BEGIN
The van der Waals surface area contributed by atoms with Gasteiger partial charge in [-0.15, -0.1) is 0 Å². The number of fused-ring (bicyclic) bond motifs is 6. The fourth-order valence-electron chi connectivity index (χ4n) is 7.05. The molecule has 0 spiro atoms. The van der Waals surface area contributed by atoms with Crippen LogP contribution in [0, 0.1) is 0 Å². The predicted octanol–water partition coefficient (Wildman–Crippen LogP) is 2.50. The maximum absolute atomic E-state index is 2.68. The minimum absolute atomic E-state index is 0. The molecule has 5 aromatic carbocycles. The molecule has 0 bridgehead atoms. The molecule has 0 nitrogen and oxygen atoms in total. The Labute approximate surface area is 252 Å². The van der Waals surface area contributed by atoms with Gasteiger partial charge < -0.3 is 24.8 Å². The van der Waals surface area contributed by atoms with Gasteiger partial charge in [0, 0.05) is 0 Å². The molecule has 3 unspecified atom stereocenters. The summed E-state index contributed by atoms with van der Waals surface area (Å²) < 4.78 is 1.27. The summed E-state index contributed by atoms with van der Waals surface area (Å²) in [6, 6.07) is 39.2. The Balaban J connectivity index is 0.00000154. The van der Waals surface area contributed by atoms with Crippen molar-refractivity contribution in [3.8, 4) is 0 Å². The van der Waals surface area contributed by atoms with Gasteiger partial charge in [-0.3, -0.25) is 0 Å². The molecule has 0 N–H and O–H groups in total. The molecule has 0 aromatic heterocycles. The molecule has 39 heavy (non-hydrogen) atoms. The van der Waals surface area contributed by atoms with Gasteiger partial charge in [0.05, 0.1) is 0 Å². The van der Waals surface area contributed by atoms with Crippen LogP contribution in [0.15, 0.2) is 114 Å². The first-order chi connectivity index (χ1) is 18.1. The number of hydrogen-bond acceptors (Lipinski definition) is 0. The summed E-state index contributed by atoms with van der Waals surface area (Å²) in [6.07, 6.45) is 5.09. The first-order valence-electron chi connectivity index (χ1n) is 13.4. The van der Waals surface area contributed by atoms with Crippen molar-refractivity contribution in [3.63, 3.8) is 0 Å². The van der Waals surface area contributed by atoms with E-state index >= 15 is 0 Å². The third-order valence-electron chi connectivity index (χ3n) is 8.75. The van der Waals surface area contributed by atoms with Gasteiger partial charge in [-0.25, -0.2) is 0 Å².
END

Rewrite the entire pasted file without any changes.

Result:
The van der Waals surface area contributed by atoms with Gasteiger partial charge in [-0.15, -0.1) is 0 Å². The number of fused-ring (bicyclic) bond motifs is 6. The fourth-order valence-electron chi connectivity index (χ4n) is 7.05. The molecule has 0 spiro atoms. The van der Waals surface area contributed by atoms with Crippen LogP contribution in [0, 0.1) is 0 Å². The predicted octanol–water partition coefficient (Wildman–Crippen LogP) is 2.50. The maximum absolute atomic E-state index is 2.68. The minimum absolute atomic E-state index is 0. The molecule has 5 aromatic carbocycles. The molecule has 0 bridgehead atoms. The molecule has 0 nitrogen and oxygen atoms in total. The Labute approximate surface area is 252 Å². The van der Waals surface area contributed by atoms with Gasteiger partial charge < -0.3 is 24.8 Å². The van der Waals surface area contributed by atoms with Gasteiger partial charge in [0, 0.05) is 0 Å². The molecule has 3 unspecified atom stereocenters. The summed E-state index contributed by atoms with van der Waals surface area (Å²) < 4.78 is 1.27. The summed E-state index contributed by atoms with van der Waals surface area (Å²) in [6, 6.07) is 39.2. The Balaban J connectivity index is 0.00000154. The van der Waals surface area contributed by atoms with Crippen molar-refractivity contribution in [3.8, 4) is 0 Å². The van der Waals surface area contributed by atoms with Gasteiger partial charge in [-0.3, -0.25) is 0 Å². The molecule has 0 N–H and O–H groups in total. The molecule has 0 aromatic heterocycles. The molecule has 39 heavy (non-hydrogen) atoms. The van der Waals surface area contributed by atoms with Gasteiger partial charge in [0.05, 0.1) is 0 Å². The van der Waals surface area contributed by atoms with Crippen LogP contribution in [0.15, 0.2) is 114 Å². The first-order chi connectivity index (χ1) is 18.1. The number of hydrogen-bond acceptors (Lipinski definition) is 0. The summed E-state index contributed by atoms with van der Waals surface area (Å²) in [6.07, 6.45) is 5.09. The first-order valence-electron chi connectivity index (χ1n) is 13.4. The van der Waals surface area contributed by atoms with Crippen molar-refractivity contribution in [3.63, 3.8) is 0 Å². The van der Waals surface area contributed by atoms with E-state index >= 15 is 0 Å². The third-order valence-electron chi connectivity index (χ3n) is 8.75. The van der Waals surface area contributed by atoms with Gasteiger partial charge in [-0.25, -0.2) is 0 Å².